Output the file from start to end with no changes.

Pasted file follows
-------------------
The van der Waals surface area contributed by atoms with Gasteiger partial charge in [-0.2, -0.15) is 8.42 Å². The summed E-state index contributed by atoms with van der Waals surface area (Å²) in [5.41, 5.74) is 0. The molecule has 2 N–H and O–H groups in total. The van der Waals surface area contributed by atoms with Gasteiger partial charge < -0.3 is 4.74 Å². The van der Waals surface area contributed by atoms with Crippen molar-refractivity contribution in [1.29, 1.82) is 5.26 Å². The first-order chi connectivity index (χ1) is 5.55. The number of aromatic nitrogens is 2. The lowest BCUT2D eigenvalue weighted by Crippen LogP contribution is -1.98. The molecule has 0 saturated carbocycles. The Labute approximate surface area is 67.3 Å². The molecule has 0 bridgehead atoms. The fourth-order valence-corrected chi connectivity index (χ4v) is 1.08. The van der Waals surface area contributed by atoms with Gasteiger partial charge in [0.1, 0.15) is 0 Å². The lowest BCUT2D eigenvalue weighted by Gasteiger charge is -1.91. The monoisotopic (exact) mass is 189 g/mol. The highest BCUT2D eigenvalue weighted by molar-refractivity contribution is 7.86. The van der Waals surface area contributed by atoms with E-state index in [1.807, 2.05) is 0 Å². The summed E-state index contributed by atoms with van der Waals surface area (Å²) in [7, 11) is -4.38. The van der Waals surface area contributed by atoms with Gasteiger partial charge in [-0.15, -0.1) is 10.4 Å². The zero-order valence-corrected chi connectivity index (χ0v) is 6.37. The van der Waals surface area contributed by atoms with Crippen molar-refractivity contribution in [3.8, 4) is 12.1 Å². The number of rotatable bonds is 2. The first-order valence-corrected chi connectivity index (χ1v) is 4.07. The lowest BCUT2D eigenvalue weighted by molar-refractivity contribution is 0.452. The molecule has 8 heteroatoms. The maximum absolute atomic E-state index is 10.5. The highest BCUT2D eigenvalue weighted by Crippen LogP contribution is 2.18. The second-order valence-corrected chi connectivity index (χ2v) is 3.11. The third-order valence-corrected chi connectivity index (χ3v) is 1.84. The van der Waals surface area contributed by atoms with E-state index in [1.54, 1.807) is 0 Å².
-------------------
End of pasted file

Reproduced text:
The van der Waals surface area contributed by atoms with Gasteiger partial charge in [-0.2, -0.15) is 8.42 Å². The summed E-state index contributed by atoms with van der Waals surface area (Å²) in [5.41, 5.74) is 0. The molecule has 2 N–H and O–H groups in total. The van der Waals surface area contributed by atoms with Gasteiger partial charge < -0.3 is 4.74 Å². The van der Waals surface area contributed by atoms with Crippen molar-refractivity contribution in [1.29, 1.82) is 5.26 Å². The first-order chi connectivity index (χ1) is 5.55. The number of aromatic nitrogens is 2. The lowest BCUT2D eigenvalue weighted by Crippen LogP contribution is -1.98. The molecule has 0 saturated carbocycles. The Labute approximate surface area is 67.3 Å². The molecule has 0 bridgehead atoms. The fourth-order valence-corrected chi connectivity index (χ4v) is 1.08. The van der Waals surface area contributed by atoms with Gasteiger partial charge in [0.1, 0.15) is 0 Å². The lowest BCUT2D eigenvalue weighted by Gasteiger charge is -1.91. The monoisotopic (exact) mass is 189 g/mol. The highest BCUT2D eigenvalue weighted by molar-refractivity contribution is 7.86. The van der Waals surface area contributed by atoms with E-state index in [1.807, 2.05) is 0 Å². The summed E-state index contributed by atoms with van der Waals surface area (Å²) in [7, 11) is -4.38. The van der Waals surface area contributed by atoms with Gasteiger partial charge in [-0.15, -0.1) is 10.4 Å². The zero-order valence-corrected chi connectivity index (χ0v) is 6.37. The van der Waals surface area contributed by atoms with Crippen molar-refractivity contribution in [3.8, 4) is 12.1 Å². The number of rotatable bonds is 2. The first-order valence-corrected chi connectivity index (χ1v) is 4.07. The lowest BCUT2D eigenvalue weighted by molar-refractivity contribution is 0.452. The molecule has 8 heteroatoms. The maximum absolute atomic E-state index is 10.5. The highest BCUT2D eigenvalue weighted by Crippen LogP contribution is 2.18. The second-order valence-corrected chi connectivity index (χ2v) is 3.11. The third-order valence-corrected chi connectivity index (χ3v) is 1.84. The van der Waals surface area contributed by atoms with E-state index in [1.54, 1.807) is 0 Å².